|FEDERAL NATIONAL MORTGAGE ASSOCIATION FANNIE MAE filed this Form 10-Q on 08/05/2011|
Table 28: Activity in Debt of Fannie Mae
Debt funding activity in the second quarter and first half of 2011 decreased compared with the second quarter and first half of 2010 primarily due to lower funding needs as a result of (1) a reduction in the size of our mortgage portfolio pursuant to the requirements of the senior preferred stock purchase agreement, and (2) a decrease in our purchases of delinquent loans from MBS trusts. We began to significantly increase our purchases of delinquent loans in 2010, and during the first half of 2010 we purchased the substantial majority of our delinquent loan population. Additionally, our debt funding needs were lower than would otherwise have been required as a result of funds we received from Treasury under the senior preferred stock purchase agreement.
We believe that continued federal government support of our business and the financial markets, as well as our status as a GSE, are essential to maintaining our access to debt funding. Changes or perceived changes in the governments support could materially adversely affect our ability to refinance our debt as it becomes due, which could have a material adverse impact on our liquidity, financial condition and results of operations. On February 11, 2011, Treasury and HUD released a report to Congress on reforming Americas housing finance market. The report provides that the Administration will work with FHFA to determine the best way to responsibly wind down both Fannie Mae and Freddie Mac. The report emphasizes the importance of proceeding with a careful transition plan and providing the necessary financial support to Fannie Mae and Freddie Mac during the transition period. For more information on GSE reform, see Legislative and Regulatory DevelopmentsGSE Reform.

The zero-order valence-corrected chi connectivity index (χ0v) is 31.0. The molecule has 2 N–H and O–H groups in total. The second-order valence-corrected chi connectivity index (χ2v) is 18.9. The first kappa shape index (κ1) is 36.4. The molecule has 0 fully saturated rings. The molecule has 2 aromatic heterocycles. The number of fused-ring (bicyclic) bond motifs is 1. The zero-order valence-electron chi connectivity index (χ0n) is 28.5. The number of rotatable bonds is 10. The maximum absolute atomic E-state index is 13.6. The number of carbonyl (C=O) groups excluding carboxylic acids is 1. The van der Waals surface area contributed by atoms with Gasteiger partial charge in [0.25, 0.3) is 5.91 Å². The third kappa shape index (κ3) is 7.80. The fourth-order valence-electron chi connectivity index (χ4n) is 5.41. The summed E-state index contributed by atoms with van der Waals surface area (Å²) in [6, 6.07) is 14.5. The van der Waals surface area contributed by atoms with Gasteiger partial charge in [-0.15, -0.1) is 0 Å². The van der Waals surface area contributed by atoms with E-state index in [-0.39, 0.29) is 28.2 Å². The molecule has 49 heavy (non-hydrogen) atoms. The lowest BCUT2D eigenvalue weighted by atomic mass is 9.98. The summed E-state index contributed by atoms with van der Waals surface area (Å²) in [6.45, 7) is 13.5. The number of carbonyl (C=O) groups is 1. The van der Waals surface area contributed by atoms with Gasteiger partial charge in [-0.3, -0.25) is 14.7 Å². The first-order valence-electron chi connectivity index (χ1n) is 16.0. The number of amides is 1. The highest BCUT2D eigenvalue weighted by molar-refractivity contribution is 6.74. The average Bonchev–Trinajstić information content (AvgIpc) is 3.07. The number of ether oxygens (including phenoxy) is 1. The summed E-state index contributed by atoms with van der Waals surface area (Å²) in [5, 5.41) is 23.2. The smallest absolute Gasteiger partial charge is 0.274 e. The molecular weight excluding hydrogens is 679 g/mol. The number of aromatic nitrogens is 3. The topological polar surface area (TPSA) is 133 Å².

In addition, due to our reliance on the U.S. governments support, our access to debt funding or the cost of our debt funding also could be materially adversely affected by a change or perceived change in the